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2006 Stratoliner, 2014 Triumph Rocket III Touring, '81 XS650SH Project
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Discussion Starter #1
Yesterday when riding to work on Yamato, I hit the usual bump crossing a bridge. The rear suspension did not behave as it has the last 2,500 miles. Something has changed.

The back of the bike bounced significantly more than before. It did this all the way to work and back home. Every little bump in the road made the bike bounce along the freeway for several seconds.

I am not smart on suspensions at all but realize something is not right here. I searched the forum and YouTube but found not direct correlation to my issue. I suspect my first step is to find the rear suspension adjustment knob and change it. Do any of you have an idea of where I should start trouble shooting?
 

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You mentioned new rear suspension in the title.
Did you change anything from the stock suspension?
 

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Super Moderator "Loose Nut"
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Sounds like the shock has given up. Did it bottom out (spring issue) or continued the up and down motion (shock issue) more than usual?

Coil springs are responsible for dampening the transfer of energy when a vehicle drives over bumps, potholes and uneven roads. The vehicle’s shocks help control the movement of the springs so that the wheels don’t move up and down excessively.
 

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2006 Stratoliner, 2014 Triumph Rocket III Touring, '81 XS650SH Project
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Discussion Starter #5
@Authentic Poser I changed the thread title to be more correct; it is a new issue like @Louisiana Jeff wrote.

@lesblank I have not bottomed out on the bike since I got it. Based on your description, I believe the shock is the issue. The bike bounces while riding along and even tries to buck me off after a large bump. A large upheaval in the pavement (3-4") at 75mph, will cause the back end to be bouncy for 5-6 seconds after hitting it.
 

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The only way to get to that shock is to jack it up and go in from the bottom. I bought the little C - Spanner that fits on a ratchet from cyclegear, you can't use a bigger spanner without it being on a liftjack.

99809
 

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Discussion Starter #9
The only way to get to that shock is to jack it up and go in from the bottom. I bought the little C - Spanner that fits on a ratchet from cyclegear, you can't use a bigger spanner without it being on a liftjack.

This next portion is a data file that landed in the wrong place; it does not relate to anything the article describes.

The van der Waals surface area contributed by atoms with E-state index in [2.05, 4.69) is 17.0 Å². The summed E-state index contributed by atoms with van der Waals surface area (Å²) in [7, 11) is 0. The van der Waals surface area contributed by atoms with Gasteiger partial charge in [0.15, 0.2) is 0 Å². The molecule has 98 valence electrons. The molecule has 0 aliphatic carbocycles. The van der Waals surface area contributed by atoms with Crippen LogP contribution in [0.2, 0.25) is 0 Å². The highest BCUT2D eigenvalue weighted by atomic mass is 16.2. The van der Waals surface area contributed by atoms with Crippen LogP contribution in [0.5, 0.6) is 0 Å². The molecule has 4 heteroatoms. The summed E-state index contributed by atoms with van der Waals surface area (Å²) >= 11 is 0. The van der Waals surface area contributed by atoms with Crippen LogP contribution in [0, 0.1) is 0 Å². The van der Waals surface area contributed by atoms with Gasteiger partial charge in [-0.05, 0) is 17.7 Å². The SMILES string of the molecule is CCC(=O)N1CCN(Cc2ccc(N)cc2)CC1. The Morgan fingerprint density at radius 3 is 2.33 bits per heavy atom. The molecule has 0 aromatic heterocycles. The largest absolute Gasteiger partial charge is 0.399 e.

It looks like I will finally use the jack pretty Pillion bought me for my birthday a year ago.

The diagram mentions a 'special' tool handed out separately at purchase, I wonder if I have what it refers to.

Now, I just need to figure out how to get Yamato to the back yard where my level surface is...
 

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It is a spanner with a short handle,mine didn't have it. That is why I got the one at cycle gear that fits a 3/8 ratchet
 

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If the ride height hasn't changed, the springs preload is fine.
Bouncing is due to little or no compression or rebound dampening.
That usually comes from insufficient oil in the shock or a failed internal control valve/piston
Some shocks are serviceable, several rebuilders on Google.
 

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Discussion Starter #12
If the ride height hasn't changed, the springs preload is fine.
Bouncing is due to little or no compression or rebound dampening.
That usually comes from insufficient oil in the shock or a failed internal control valve/piston
Some shocks are serviceable, several rebuilders on Google.
You may on to something here. I added air in the tires this morning and found the pavement under the rear half or the bike to be oily.
 

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You may on to something here. I added air in the tires this morning and found the pavement under the rear half or the bike to be oily.
Seals around the shaft are a common failure.
 

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I research the shock and it is a Stratoliner only part, it doesn't even cross to Roadliner, This is the cheapest new OEM.



Here is used on EBay


 

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Discussion Starter #15

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I agree with, bottoming out is due to preload while bouncing is the shock let out.
Most of the time on pickups and cars, when a shock goes bad, that corner of the vehicle starts to bounce at around 55 to 60 mph.
 
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